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The Coalition's in good cheer – so the hangover will be terrible
00:02 GMT, 16 December 2012
Happy: One visitor to No.10 described David Cameron's mood as 'irrationally exuberant'
Almost ‘irrationally exuberant’ is how one recent visitor to No 10 describes David Cameron’s mood. As they discussed the political situation and the state of the Coalition, the Prime Minister radiated optimism. He senses he could well achieve the second Downing Street term he so wants.
Even after the fights of the past year, Cameron is still comfortable in Coalition. A Liberal Democrat observed to me recently that nobody gets Coalition more instinctively than the Prime Minister, while a Tory Cabinet Minister half-jokes, half-complains that you can’t get Cameron to rise to the bait when you criticise Clegg. Instead, he starts talking about how to work out a deal.
These deal-making skills have been fully deployed on the Government’s big, New Year project: the mid-term review.
This is, in effect, the second Coalition agreement and will set out what the Government will do between now and 2015.
For the past three months, Cameron, Clegg, George Osborne, Danny Alexander, Oliver Letwin and David Laws have been meeting to thrash out what to put in it. The next few days will be dominated by final discussions about its contents as it must be wrapped up before the Christmas break.
The aim is to show that the two parties can still do big things together. There will be new policies to address the cost of childcare, youth unemployment and social care.
They have managed to agree something that gives enough to both sides, fostering what one Tory describes as an ‘uneasy truce’ between the two camps.
But there is a threat to the peace blowing in from across the Channel. One senior No 10 source cautions: ‘Let’s make the most of this detente while it lasts.’
United front: The Liberal Democrats and the Conservatives want to show that they can still do things together
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VIEW FULL ARCHIVE
Europe is the issue on which Cameron
and Clegg disagree fundamentally. This split will be thrust centre stage
next month when Cameron will make his much-delayed speech setting out
his view on what Britain’s place in the European Union should be.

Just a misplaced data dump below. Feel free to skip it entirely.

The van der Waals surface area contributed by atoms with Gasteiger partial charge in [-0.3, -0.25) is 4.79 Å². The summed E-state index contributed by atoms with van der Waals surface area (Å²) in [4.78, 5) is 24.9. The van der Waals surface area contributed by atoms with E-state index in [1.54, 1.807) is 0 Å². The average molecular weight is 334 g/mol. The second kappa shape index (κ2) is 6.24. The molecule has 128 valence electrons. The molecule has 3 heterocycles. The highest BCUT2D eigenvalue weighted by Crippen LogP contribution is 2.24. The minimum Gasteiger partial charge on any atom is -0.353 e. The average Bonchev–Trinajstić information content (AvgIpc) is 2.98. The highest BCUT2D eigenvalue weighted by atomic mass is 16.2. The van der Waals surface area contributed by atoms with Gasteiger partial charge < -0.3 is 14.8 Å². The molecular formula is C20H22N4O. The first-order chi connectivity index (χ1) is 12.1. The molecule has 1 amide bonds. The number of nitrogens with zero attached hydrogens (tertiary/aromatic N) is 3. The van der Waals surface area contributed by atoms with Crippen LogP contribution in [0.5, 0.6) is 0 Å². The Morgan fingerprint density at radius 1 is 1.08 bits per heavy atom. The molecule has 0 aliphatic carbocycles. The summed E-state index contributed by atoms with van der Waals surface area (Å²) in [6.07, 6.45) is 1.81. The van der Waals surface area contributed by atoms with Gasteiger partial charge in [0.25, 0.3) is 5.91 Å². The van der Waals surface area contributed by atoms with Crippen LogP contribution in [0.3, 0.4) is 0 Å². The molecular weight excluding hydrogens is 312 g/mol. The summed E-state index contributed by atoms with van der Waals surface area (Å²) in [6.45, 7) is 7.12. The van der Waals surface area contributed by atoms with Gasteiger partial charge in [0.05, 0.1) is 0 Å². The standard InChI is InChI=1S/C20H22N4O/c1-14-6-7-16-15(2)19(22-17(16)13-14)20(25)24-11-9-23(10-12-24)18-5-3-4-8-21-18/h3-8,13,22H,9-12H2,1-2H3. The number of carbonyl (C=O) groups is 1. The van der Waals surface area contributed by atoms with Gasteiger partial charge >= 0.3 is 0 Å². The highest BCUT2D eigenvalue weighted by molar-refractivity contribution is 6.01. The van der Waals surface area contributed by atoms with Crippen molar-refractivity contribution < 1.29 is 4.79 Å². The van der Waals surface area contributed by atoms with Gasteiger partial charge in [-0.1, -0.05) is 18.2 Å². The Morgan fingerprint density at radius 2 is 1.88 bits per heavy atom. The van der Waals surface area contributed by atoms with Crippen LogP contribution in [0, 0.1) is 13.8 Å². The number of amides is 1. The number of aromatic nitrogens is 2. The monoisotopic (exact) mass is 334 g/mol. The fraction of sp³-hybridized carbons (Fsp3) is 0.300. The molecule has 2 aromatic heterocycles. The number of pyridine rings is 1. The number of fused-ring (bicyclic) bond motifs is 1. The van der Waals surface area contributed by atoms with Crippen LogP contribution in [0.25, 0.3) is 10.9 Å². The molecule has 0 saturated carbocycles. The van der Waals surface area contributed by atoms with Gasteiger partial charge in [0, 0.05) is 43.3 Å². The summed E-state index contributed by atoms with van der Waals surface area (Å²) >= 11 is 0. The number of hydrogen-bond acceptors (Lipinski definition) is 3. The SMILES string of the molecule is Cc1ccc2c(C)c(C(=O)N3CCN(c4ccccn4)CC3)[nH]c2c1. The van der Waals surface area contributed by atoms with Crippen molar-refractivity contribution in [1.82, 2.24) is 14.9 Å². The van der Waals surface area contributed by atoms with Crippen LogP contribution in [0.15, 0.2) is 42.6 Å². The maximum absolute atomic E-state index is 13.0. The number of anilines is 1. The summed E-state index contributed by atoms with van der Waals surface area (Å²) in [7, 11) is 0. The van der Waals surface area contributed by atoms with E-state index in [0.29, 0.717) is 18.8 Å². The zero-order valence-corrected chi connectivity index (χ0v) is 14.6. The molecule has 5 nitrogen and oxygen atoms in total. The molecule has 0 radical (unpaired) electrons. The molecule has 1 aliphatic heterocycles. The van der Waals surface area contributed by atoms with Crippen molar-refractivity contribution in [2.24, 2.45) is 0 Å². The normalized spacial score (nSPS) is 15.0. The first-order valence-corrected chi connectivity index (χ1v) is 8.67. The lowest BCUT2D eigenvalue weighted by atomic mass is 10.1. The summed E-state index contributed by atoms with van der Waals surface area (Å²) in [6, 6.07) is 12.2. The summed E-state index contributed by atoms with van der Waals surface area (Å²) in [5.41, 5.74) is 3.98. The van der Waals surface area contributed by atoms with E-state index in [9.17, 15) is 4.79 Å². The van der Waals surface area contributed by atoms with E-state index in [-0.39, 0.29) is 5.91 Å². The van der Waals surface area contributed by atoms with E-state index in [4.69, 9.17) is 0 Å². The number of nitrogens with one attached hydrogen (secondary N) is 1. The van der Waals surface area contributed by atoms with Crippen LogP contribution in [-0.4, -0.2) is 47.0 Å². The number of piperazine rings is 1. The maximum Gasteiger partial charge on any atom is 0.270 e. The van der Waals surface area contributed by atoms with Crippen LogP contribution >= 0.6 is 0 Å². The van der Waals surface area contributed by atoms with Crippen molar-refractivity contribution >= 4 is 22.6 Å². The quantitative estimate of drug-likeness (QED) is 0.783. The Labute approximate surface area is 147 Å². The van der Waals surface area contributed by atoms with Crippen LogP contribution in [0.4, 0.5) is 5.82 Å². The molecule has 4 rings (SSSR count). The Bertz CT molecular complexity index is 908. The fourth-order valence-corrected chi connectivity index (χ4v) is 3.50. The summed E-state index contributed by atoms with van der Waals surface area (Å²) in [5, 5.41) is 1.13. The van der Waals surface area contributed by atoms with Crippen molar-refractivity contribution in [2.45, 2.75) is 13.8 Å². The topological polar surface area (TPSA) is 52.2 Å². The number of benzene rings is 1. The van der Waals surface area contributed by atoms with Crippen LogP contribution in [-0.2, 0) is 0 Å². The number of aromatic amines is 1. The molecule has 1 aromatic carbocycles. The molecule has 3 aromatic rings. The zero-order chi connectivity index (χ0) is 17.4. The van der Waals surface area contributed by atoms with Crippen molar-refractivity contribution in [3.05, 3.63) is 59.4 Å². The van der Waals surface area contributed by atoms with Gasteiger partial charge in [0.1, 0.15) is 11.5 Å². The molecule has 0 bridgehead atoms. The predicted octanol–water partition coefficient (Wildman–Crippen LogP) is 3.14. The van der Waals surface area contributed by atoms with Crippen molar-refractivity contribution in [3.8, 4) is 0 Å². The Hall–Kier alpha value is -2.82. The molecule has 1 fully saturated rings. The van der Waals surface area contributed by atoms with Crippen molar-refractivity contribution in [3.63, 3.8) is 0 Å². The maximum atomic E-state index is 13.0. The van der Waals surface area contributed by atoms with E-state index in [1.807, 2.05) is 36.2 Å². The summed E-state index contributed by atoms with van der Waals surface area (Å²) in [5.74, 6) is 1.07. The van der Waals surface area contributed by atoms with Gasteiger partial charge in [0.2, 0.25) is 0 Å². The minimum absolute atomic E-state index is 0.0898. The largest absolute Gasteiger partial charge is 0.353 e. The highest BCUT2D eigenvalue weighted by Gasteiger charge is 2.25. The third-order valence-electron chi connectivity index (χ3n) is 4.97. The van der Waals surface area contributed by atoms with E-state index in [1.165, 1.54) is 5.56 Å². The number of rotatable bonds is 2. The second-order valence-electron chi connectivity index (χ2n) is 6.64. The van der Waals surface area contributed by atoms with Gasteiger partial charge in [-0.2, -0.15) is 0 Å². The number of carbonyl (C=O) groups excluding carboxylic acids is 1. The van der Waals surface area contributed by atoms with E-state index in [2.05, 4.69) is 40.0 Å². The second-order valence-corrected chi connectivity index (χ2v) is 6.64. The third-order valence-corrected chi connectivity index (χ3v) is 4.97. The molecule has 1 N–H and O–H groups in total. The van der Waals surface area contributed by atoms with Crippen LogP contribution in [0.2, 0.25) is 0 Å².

a political and cultural pro-European, has already derided the idea
that Britain can negotiate its way to a slimmed-down form of EU
As soon as Cameron has set out his views, Clegg will be asked whether he could ever go along with them. Cameron will face demands to state that renegotiation is a red line for him. Their responses will show how difficult a second Coalition would be, and serve as a reminder that the next Election will likely mark the end of one of their political careers.
There is also a domestic threat to Coalition harmony: the Comprehensive Spending Review in March. One worry is how Lib Dem Ministers will react to further cuts in their departments.
The word in Whitehall is that the Department of Energy and Climate Change, run by Lib Dem Ed Davey, could be in for a particularly tough settlement. But some feel confident the Coalition will ‘find a way through’. A Clegg ally remarks, with weary determination: ‘This Government is taking ever-more grisly decisions about priorities.’
Cameron will head to Chequers for Christmas with the Coalition in a better state than many expected it to be. But he’ll know that the subject on which he and Clegg most disagree cannot be avoided much longer.
Members of the Cabinet received a personal minute from the Prime Minister on Thursday. The document, a copy of which has been seen by The Mail on Sunday, sets out what Ministers need to do in the wake of the Leveson Report.
First, they must, in words taken straight from the judge, ‘publish the simple fact of long-term relationships with media proprietors, newspaper editors or senior executives which might be thought to be relevant to their responsibilities’.
Advice: Members of the Cabinet received a document from the Prime Minister setting out what they need to do in the wake of the Leveson report
If this seems straightforward, the second requirement is not. In a paragraph worthy of Sir Humphrey Appleby, they are informed there now needs to be an ‘assessment of whether Ministers have had any significant additional interaction with media figures on media policy issues. This should cover… the frequency of that interaction. We would not expect Ministers to provide precise details of the number of contacts, or the contents thereof, but a statement concerning a “general estimate” of other interaction.’
This demand is causing unease. What is ‘a general estimate of other interaction’ when it is at home There’s concern that as soon as the number of calls, emails and texts are revealed, there’ll be Freedom of Information requests for the contents.
Come Dine With… the Osbornes and Nigella
It is perhaps appropriate that the Chancellor takes his culinary cues from a chef with a personal connection to 11 Downing Street.
Family affair: George Osborne cooked dinner using one of Nigella Lawson's (pictured) recipes
When he cooked supper there last week for his political advisers to mark the departure to the States of his longtime aide Poppy Mitchell-Rose, he went for a Coca-Cola-glazed ham – a Nigella Lawson recipe.
Given her father Nigel’s influence on his economic thinking, this makes Osborne a full-spectrum Lawsonite.
James Forsyth is political editor of The Spectator